February 23, 2011 12:12:00 PM
Often when I visit a new place or meet a stranger, I think of my Mormon father. James Parkinson and I may not look like father and son, but Parky, as I refer to him, has had an important impact on my life, an impact that started when he became the first white man to join the 100 Black Men of Columbus.
Parky was born in New Orleans but raised mostly in California. He went to undergraduate and law school at Brigham Young University. Before law school, like many Mormons, Parky was assigned a mission to spread his faith. The Church of the Later Day Saints sent him to Argentina for two years, and, while there, the missionary work forced him to travel around the country, learn the Spanish language and culture, and interact with new and different people.
This taught him how to be friendly and talkative to strangers - a trait that has helped him tremendously as a trial lawyer - and to be open to other points of view. More importantly, it showed him how much people have in common and left him with the desire to help others.
Parky and my father met at a conference, where Parky was invited to speak about his legal representation of survivors of the infamous Bataan Death March of 1942 during World War II and others who were used as slave labor for Japanese corporations - such as Mitsubishi, Mitsui and Nippon Steel - for 3-l/2 years.
My father and Parky got along right away, and ended up traveling to Africa together, along with other Columbus folks - Dr. Paul Veal, Dennis Erby, and Dr. Greg Nunez. Since that trip, the group and Parky have been busy trying to find projects to help people.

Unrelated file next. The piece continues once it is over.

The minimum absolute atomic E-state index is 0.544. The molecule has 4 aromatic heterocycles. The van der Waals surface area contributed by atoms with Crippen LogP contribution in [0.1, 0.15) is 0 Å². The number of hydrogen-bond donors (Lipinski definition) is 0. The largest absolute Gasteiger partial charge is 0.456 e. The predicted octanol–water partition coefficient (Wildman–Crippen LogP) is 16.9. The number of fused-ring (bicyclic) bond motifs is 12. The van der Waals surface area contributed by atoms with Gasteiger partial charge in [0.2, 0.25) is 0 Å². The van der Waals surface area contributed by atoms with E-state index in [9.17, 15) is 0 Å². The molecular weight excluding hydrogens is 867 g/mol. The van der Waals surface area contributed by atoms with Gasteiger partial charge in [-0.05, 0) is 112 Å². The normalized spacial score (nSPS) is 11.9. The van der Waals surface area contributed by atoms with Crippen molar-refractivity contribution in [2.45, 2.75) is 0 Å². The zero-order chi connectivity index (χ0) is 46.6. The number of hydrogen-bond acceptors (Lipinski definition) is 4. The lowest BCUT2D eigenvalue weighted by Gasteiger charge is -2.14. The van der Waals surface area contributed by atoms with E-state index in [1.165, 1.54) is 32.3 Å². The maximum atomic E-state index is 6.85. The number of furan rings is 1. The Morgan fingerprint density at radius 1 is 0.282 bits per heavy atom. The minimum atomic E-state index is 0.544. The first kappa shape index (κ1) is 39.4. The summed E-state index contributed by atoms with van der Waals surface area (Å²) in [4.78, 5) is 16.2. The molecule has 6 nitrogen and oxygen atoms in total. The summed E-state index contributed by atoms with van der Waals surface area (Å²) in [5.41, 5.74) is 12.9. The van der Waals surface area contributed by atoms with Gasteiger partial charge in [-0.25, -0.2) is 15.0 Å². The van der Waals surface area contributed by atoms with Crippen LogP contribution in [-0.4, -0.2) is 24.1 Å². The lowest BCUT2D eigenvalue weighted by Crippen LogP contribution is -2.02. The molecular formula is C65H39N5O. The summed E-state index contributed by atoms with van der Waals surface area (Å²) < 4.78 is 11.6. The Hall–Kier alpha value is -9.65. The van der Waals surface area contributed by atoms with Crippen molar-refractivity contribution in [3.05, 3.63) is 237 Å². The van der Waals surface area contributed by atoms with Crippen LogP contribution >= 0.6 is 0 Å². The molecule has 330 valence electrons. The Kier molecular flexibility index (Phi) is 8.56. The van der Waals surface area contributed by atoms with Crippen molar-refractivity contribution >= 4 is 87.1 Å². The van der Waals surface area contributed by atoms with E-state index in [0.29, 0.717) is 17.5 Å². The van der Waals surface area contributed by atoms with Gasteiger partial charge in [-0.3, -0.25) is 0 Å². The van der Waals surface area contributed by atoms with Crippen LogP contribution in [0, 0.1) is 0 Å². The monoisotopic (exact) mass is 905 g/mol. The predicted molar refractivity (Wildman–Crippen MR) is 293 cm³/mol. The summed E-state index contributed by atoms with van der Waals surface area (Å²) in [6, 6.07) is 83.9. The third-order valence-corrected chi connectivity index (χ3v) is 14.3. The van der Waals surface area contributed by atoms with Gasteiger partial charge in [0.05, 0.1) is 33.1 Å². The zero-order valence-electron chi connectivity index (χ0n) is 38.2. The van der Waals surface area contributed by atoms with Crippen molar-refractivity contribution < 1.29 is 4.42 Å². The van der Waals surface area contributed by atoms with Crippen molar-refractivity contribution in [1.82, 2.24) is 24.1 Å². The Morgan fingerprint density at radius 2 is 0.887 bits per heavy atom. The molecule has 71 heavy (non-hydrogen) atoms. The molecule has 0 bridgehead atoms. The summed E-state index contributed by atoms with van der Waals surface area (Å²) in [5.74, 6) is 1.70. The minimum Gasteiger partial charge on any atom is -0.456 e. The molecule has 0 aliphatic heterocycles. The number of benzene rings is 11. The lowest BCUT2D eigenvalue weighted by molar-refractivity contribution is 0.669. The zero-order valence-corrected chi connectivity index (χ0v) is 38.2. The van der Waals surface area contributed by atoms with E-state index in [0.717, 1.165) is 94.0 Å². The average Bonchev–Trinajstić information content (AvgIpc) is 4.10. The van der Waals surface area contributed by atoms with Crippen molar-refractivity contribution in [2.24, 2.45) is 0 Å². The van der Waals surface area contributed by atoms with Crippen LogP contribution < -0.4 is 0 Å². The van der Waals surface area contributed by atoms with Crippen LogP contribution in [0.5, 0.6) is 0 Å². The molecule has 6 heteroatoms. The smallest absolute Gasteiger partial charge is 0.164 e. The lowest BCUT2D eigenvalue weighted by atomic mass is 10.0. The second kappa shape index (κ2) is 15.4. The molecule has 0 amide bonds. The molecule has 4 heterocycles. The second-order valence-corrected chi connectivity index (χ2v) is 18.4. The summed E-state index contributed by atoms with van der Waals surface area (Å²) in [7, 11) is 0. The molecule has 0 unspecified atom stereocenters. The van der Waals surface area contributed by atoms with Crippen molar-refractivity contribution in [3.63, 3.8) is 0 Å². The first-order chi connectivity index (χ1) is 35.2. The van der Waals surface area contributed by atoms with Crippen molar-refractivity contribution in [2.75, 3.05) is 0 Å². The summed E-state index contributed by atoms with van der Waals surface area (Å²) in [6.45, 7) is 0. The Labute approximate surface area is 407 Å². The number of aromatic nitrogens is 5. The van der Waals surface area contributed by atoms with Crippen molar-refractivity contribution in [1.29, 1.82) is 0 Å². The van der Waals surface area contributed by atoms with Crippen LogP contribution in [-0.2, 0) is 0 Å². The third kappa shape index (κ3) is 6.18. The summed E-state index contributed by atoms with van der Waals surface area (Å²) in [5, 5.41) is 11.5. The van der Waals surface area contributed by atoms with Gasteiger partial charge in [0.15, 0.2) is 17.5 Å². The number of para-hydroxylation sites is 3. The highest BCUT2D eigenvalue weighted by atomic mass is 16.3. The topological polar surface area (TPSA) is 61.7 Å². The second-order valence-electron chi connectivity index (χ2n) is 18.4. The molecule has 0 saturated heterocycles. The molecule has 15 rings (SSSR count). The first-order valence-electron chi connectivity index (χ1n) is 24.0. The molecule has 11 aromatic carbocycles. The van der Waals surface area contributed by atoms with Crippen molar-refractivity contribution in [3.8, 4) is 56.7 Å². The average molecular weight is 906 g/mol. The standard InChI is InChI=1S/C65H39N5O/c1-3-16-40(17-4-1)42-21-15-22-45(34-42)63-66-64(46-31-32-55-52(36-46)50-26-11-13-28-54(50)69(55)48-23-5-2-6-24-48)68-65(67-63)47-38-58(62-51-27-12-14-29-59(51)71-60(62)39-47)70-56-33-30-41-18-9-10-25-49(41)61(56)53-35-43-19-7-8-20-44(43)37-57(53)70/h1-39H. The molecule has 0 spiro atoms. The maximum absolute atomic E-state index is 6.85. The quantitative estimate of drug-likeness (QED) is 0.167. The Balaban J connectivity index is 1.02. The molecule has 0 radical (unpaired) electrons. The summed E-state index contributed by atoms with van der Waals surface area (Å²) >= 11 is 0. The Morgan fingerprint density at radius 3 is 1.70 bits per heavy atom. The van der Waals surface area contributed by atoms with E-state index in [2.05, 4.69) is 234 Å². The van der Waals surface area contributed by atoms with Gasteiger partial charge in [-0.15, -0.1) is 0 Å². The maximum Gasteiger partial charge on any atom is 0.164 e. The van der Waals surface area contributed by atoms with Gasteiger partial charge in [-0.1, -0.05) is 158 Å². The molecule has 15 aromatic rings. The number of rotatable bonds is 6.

First, my father and Parky realized there was a huge need for mammograms in Tanzania, so they collected and donated mammography units to hospitals while also providing doctors to train Tanzanians doctors about how to use them.
I met Parky when he was invited to speak at a mentorship program put on by the 100 Black Men of Columbus. I was struck by his personable nature. He had a larger than life presence, with his tall frame, clean bald head, and constant bright smile. He was continuously self-deprecating, so much so that you realized it hid a deep inner security. He enjoyed the experience in Columbus and work done by the group and therefore decided to become a member of the club and has been ever since.
Parky later discovered research from the Waterford Institute about the effectiveness of having computers in the home to help poor kids close the achievement gap. The research showed that this is cost efficient way to have ensure some early childhood education for children with less resources. Therefore, on Parky''s next visit to Columbus, when he learned that there was a need for computers for the homes of members of United Christian Baptist church, he and others collected computers and donated them to the church. Parky''s been working to spread this program to other parts of Columbus and the state.
I admire Parky for many reasons, including his love for family, his intelligence and his character. But, more than anything, I think Parky''s life illustrates the benefits of exposure to different cultures. Because Parky had the courage to live and volunteer in Argentina, he developed an openness and commitment to others that has helped him lead a fulfilling life, a life not just fulfilling for himself, but also for others. Because of him, more women in Africa will have their breast cancer diagnosed earlier and more kids in Columbus will have access to computers earlier and thus stand a better chance of keeping up with their peers.
Scott Colom is a local attorney.
1. Our View: Pre-K programs make a difference DISPATCH EDITORIALS
2. Slimantics: Proposed tax cut a cynical ploy LOCAL COLUMNS
4. Lynn Spruill: Social responsibility LOCAL COLUMNS